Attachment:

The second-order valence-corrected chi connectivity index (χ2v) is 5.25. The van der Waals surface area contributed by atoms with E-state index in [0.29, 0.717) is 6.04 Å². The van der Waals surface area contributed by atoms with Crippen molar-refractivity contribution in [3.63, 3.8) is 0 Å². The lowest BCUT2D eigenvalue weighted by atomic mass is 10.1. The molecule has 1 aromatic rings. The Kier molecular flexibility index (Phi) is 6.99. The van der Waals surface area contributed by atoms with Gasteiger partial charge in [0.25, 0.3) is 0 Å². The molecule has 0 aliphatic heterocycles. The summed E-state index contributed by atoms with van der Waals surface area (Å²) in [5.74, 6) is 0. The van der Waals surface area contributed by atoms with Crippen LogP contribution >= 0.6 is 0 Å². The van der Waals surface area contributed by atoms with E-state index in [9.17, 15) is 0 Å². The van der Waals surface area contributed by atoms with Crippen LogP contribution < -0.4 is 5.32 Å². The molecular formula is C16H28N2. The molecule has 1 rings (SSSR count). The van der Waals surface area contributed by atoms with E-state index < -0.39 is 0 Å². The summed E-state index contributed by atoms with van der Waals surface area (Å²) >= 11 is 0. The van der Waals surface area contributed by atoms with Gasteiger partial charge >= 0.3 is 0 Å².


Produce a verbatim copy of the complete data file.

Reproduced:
The second-order valence-corrected chi connectivity index (χ2v) is 5.25. The van der Waals surface area contributed by atoms with E-state index in [0.29, 0.717) is 6.04 Å². The van der Waals surface area contributed by atoms with Crippen molar-refractivity contribution in [3.63, 3.8) is 0 Å². The lowest BCUT2D eigenvalue weighted by atomic mass is 10.1. The molecule has 1 aromatic rings. The Kier molecular flexibility index (Phi) is 6.99. The van der Waals surface area contributed by atoms with Gasteiger partial charge in [0.25, 0.3) is 0 Å². The molecule has 0 aliphatic heterocycles. The summed E-state index contributed by atoms with van der Waals surface area (Å²) in [5.74, 6) is 0. The van der Waals surface area contributed by atoms with Crippen LogP contribution >= 0.6 is 0 Å². The van der Waals surface area contributed by atoms with E-state index in [9.17, 15) is 0 Å². The van der Waals surface area contributed by atoms with Crippen LogP contribution < -0.4 is 5.32 Å². The molecular formula is C16H28N2. The molecule has 1 rings (SSSR count). The van der Waals surface area contributed by atoms with E-state index < -0.39 is 0 Å². The summed E-state index contributed by atoms with van der Waals surface area (Å²) >= 11 is 0. The van der Waals surface area contributed by atoms with Gasteiger partial charge >= 0.3 is 0 Å².